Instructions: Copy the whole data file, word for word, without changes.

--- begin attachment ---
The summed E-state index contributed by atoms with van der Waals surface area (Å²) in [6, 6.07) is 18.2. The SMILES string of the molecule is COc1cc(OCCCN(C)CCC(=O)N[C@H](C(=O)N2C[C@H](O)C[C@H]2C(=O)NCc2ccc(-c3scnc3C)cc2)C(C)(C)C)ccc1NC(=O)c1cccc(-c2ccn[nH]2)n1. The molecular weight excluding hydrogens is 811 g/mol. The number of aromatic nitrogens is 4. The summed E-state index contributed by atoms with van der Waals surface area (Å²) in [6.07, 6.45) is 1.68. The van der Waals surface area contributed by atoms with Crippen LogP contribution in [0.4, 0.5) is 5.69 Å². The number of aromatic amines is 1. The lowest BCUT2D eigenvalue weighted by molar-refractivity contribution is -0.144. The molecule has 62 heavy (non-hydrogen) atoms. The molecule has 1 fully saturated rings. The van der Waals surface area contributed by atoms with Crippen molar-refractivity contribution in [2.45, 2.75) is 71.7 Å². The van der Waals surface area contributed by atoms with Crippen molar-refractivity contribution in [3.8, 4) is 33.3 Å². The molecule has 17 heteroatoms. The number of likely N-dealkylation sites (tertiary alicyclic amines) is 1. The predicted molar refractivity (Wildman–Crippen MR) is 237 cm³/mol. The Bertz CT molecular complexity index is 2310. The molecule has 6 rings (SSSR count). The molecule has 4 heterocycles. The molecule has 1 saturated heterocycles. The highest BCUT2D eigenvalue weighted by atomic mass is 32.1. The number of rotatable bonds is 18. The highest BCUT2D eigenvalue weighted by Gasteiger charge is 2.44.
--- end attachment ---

The summed E-state index contributed by atoms with van der Waals surface area (Å²) in [6, 6.07) is 18.2. The SMILES string of the molecule is COc1cc(OCCCN(C)CCC(=O)N[C@H](C(=O)N2C[C@H](O)C[C@H]2C(=O)NCc2ccc(-c3scnc3C)cc2)C(C)(C)C)ccc1NC(=O)c1cccc(-c2ccn[nH]2)n1. The molecular weight excluding hydrogens is 811 g/mol. The number of aromatic nitrogens is 4. The summed E-state index contributed by atoms with van der Waals surface area (Å²) in [6.07, 6.45) is 1.68. The van der Waals surface area contributed by atoms with Crippen LogP contribution in [0.4, 0.5) is 5.69 Å². The number of aromatic amines is 1. The lowest BCUT2D eigenvalue weighted by molar-refractivity contribution is -0.144. The molecule has 62 heavy (non-hydrogen) atoms. The molecule has 1 fully saturated rings. The van der Waals surface area contributed by atoms with Crippen molar-refractivity contribution in [2.45, 2.75) is 71.7 Å². The van der Waals surface area contributed by atoms with Crippen molar-refractivity contribution in [3.8, 4) is 33.3 Å². The molecule has 17 heteroatoms. The number of likely N-dealkylation sites (tertiary alicyclic amines) is 1. The predicted molar refractivity (Wildman–Crippen MR) is 237 cm³/mol. The Bertz CT molecular complexity index is 2310. The molecule has 6 rings (SSSR count). The molecule has 4 heterocycles. The molecule has 1 saturated heterocycles. The highest BCUT2D eigenvalue weighted by atomic mass is 32.1. The number of rotatable bonds is 18. The highest BCUT2D eigenvalue weighted by Gasteiger charge is 2.44.